Gleis 17 Memorial, Grunewald Station

The goods platform station of Grunewald S-Bahn is where an estimated 50,000 Jews from Berlin were transported to their death. From here, one of three deportation stations in Berlin, Jewish citizens were deported to labour and concentration camps in Riga, Warsaw, Auschwitz-Birkenau and Theresienstadt. Platform 17, or Gleis 17, has a metal installation that preserves the platform and records the dates of the departures, the number of people and their destinations.

Minidoka National Historic Site

During the Second World War, in which the U.S. battled against Japan, the government interned Japanese Americans, fearing that they may be enemy agents. The Minidoka National Historic Site preserves one such internment camp, where 90,00 people were imprisoned on the basis of their ethnicity between 1942 and 1945. In 2001, the site was declared a national monument by President Bill Clinton, after which efforts were made to return it to its 1940s appearance.

Nazi Forced Labor Documentation Center, Berlin-Schöneweide

During WWII 12 million people from around Europe were forced to work in the German economy. Labouring and living under appalling conditions. They were housed in specially constructed camps of barracks. Only one such camp has survived in Berlin, in the south east of the city. Over 400 forced labourers from Italy were among the detainees here. Today the camp is a documentation centre on Nazi forced labour. Poignant and moving exhibitions tell the stories of the men and women incarcerated here and elsewhere in Berlin during the war.

Nazi Party Rally Grounds

For both symbolic and logistic reasons Nuremburg was chosen by the Nazis as the venue for their part rallies. A total of six rallies were held between 1933 and 1938. The site covered an area of 11 square km and vast structures were specifically build to glorify the leadership and the party. Some of these, such as the Congress Hall, were never completed before the war, others were damaged. But a number of landmarks remain. Part of the Congress Hall houses the Documentation Centre. From where it possible to start a self guided tour of the party grounds.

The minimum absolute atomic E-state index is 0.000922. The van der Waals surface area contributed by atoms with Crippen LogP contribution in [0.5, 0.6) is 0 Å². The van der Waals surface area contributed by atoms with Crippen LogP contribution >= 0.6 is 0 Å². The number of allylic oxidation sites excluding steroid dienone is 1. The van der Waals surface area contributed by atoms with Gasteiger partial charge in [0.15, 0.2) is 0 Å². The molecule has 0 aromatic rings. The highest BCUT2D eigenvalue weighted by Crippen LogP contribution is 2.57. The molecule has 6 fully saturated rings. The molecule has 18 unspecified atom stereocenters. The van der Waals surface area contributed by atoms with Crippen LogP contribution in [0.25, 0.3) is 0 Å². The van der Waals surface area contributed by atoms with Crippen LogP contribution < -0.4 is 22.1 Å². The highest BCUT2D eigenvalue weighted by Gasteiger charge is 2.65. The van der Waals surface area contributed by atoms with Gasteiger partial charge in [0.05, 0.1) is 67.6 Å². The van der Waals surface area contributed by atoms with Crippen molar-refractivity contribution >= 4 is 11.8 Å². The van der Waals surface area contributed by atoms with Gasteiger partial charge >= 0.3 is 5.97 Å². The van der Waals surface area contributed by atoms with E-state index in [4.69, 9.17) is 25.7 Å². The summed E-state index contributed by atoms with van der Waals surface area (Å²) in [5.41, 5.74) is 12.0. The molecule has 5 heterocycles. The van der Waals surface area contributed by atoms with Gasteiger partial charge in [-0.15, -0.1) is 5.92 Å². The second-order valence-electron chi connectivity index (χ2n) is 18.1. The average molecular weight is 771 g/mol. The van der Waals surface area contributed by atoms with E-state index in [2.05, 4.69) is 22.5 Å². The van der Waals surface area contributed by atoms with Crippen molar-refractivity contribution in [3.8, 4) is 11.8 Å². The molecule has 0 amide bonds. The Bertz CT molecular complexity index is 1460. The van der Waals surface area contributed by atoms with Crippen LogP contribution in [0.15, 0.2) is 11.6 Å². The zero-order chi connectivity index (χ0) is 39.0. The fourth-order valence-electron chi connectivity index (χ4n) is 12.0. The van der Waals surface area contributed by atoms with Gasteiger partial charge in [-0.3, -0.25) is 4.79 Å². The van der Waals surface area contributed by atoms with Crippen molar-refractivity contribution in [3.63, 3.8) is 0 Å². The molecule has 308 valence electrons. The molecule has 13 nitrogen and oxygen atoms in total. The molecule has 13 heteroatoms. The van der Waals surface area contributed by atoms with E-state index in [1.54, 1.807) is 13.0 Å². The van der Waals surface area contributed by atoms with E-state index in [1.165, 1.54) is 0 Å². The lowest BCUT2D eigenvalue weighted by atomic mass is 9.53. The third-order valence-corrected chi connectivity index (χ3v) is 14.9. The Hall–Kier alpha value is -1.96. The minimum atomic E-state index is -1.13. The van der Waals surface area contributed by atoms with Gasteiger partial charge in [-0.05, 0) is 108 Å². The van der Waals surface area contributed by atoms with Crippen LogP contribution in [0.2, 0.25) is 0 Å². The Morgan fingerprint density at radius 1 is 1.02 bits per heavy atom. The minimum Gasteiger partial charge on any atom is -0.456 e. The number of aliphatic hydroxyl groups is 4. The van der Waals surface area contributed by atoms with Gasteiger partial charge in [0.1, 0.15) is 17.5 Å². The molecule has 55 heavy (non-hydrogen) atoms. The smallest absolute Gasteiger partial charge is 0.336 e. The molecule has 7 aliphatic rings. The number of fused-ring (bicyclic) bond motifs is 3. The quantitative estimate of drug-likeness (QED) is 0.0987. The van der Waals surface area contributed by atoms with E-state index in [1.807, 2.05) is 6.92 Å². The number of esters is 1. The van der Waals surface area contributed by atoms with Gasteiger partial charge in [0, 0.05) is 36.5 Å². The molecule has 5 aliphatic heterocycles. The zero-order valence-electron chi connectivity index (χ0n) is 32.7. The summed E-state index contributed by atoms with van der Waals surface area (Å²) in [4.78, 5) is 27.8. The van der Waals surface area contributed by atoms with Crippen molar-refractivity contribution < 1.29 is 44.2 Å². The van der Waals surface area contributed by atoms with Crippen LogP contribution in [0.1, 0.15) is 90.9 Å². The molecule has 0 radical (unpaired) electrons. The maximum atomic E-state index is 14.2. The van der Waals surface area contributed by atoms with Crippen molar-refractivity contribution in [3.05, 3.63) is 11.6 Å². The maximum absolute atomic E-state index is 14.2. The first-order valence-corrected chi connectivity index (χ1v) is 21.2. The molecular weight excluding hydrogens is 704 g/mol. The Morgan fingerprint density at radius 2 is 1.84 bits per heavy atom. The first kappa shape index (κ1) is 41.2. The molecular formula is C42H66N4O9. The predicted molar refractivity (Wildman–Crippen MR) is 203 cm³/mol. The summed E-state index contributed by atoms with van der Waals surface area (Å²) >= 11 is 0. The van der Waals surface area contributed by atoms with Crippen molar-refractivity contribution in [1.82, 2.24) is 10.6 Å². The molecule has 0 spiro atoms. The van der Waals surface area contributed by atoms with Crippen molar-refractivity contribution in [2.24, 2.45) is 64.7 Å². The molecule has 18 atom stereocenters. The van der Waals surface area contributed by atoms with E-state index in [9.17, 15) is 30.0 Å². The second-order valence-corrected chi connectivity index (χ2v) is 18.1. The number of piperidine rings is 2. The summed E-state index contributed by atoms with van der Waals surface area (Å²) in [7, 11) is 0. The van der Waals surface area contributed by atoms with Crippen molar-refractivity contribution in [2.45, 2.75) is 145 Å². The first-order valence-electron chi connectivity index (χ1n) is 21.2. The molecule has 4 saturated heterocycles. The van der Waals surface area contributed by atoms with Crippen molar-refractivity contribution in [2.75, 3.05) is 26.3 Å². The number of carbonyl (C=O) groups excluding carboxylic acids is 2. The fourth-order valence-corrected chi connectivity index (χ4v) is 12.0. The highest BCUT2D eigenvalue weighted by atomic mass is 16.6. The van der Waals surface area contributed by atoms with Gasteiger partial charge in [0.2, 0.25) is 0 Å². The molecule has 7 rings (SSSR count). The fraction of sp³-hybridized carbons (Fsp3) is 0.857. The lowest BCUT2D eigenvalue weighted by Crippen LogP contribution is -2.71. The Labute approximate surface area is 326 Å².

Oradour-sur-Glane Martyr Village

Oradour-sur-Glane is a small town in the centre of France where, on 10 June 1944, the Der Führer Regiment of the 2nd Waffen-SS Panzer Division Das Reich unexpectedly entered what was then a village with little over 650 inhabitants, rounded up all who were present at the time, massacred them, looted the houses and shops and then set fire to the town before continuing on their way north to join other German troops defending their position in Normandy. Only one person survived the attack, 64 were killed. With minimal intervention, the village has been left as a memorial ever since.

Pearl Harbor National Memorial

In December 1941, the Japanese military attacked the U.S. Naval Base at Pearl Harbor, bringing the U.S. into the Second World War. Several distinct memorials, collectively known as the Pearl Harbor National Memorial, help to commemorate this momentous and tragic event in U.S. history. It includes memorials to the USS Arizona, USS Utah, and USS Oklahoma, all ships lost in the attack. Also part of the park is the Pearl Harbor Aviation Museum.

Resistance and Deportation History Centre

Opened in 1992, the Centre d’histoire de la résistance et de la déportation is a museum that chronicles the work of the French resistance and the deportation of Jews from France to the death camps in the east during the Second World War. The museum is housed in a former military health school. From the spring of 1943 the school was occupied by the German Gestapo. It was here that the notorious Gestapo chief for Lyon, Klaus Barbie, tortured members of the resistance. Including the first president of the National Council of the Resistance, Jean Moulin.

Topography of Terrors

Topographie des Terrors in central Berlin is an indoor and outdoor exhibition space detailing the horrors of the Nazi regime. The site was the headquarters of both the SS and Gestapo. Who not only planned many atrocties here, but so too were prisoners tortured in the Gestapo cellar. Before May 1933 this was the Prinz-Albrecht-Palais. The area was heavily destroyed at the end of the war, but recent excavations have uncovered the cellars and other basement elements.

Westerbork Remembrance Centre

Westerbork camp was built in 1939 to house Jewish refugees fleeing Germany and Austria. Following Nazi occupation of the Netherlands, the camp became known as the ‘Gateway to Hell’; a transit camp where hundreds of Sinti, Roma and Jewish people were sent before being transferred to concentration camps such as Auschwitz and Sobibor. Following the liberation of Europe Westerbork became an internment camp for ‘bad Dutch’ and members of the SS. In the 1950s and 1960s it served as a camp for Indo-Ducth citizens being repatriated from the newly independent Indonesia. Through personal stories, the Herinneringscentrum Kamp Westerbork tells the layered history of the site.